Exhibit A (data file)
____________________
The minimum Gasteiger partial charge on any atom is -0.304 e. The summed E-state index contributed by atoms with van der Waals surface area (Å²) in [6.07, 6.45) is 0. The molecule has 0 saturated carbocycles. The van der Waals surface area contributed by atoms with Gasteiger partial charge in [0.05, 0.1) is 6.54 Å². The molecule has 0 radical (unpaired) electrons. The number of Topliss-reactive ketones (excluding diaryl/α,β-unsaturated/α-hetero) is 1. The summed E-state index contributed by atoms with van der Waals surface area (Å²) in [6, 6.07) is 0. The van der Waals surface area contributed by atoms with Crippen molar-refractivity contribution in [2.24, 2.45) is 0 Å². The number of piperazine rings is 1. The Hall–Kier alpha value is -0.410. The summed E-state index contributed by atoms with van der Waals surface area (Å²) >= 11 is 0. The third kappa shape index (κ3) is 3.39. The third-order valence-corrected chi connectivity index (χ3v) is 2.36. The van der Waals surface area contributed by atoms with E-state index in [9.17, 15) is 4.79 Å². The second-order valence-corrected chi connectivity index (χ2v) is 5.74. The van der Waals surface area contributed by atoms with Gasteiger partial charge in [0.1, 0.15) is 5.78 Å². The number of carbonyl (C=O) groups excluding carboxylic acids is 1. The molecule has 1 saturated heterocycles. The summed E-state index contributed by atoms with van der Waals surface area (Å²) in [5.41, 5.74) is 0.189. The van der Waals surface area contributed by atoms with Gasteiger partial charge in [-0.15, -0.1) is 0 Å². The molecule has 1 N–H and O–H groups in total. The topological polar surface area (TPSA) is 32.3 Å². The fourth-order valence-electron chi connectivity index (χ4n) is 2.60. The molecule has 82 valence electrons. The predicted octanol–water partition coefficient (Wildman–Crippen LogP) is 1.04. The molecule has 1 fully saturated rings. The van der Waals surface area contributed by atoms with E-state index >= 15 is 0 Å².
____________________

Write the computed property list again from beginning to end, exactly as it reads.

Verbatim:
The minimum Gasteiger partial charge on any atom is -0.304 e. The summed E-state index contributed by atoms with van der Waals surface area (Å²) in [6.07, 6.45) is 0. The molecule has 0 saturated carbocycles. The van der Waals surface area contributed by atoms with Gasteiger partial charge in [0.05, 0.1) is 6.54 Å². The molecule has 0 radical (unpaired) electrons. The number of Topliss-reactive ketones (excluding diaryl/α,β-unsaturated/α-hetero) is 1. The summed E-state index contributed by atoms with van der Waals surface area (Å²) in [6, 6.07) is 0. The van der Waals surface area contributed by atoms with Crippen molar-refractivity contribution in [2.24, 2.45) is 0 Å². The number of piperazine rings is 1. The Hall–Kier alpha value is -0.410. The summed E-state index contributed by atoms with van der Waals surface area (Å²) >= 11 is 0. The third kappa shape index (κ3) is 3.39. The third-order valence-corrected chi connectivity index (χ3v) is 2.36. The van der Waals surface area contributed by atoms with E-state index in [9.17, 15) is 4.79 Å². The second-order valence-corrected chi connectivity index (χ2v) is 5.74. The van der Waals surface area contributed by atoms with Gasteiger partial charge in [0.1, 0.15) is 5.78 Å². The number of carbonyl (C=O) groups excluding carboxylic acids is 1. The molecule has 1 saturated heterocycles. The summed E-state index contributed by atoms with van der Waals surface area (Å²) in [5.41, 5.74) is 0.189. The van der Waals surface area contributed by atoms with Gasteiger partial charge in [-0.15, -0.1) is 0 Å². The molecule has 1 N–H and O–H groups in total. The topological polar surface area (TPSA) is 32.3 Å². The fourth-order valence-electron chi connectivity index (χ4n) is 2.60. The molecule has 82 valence electrons. The predicted octanol–water partition coefficient (Wildman–Crippen LogP) is 1.04. The molecule has 1 fully saturated rings. The van der Waals surface area contributed by atoms with E-state index >= 15 is 0 Å².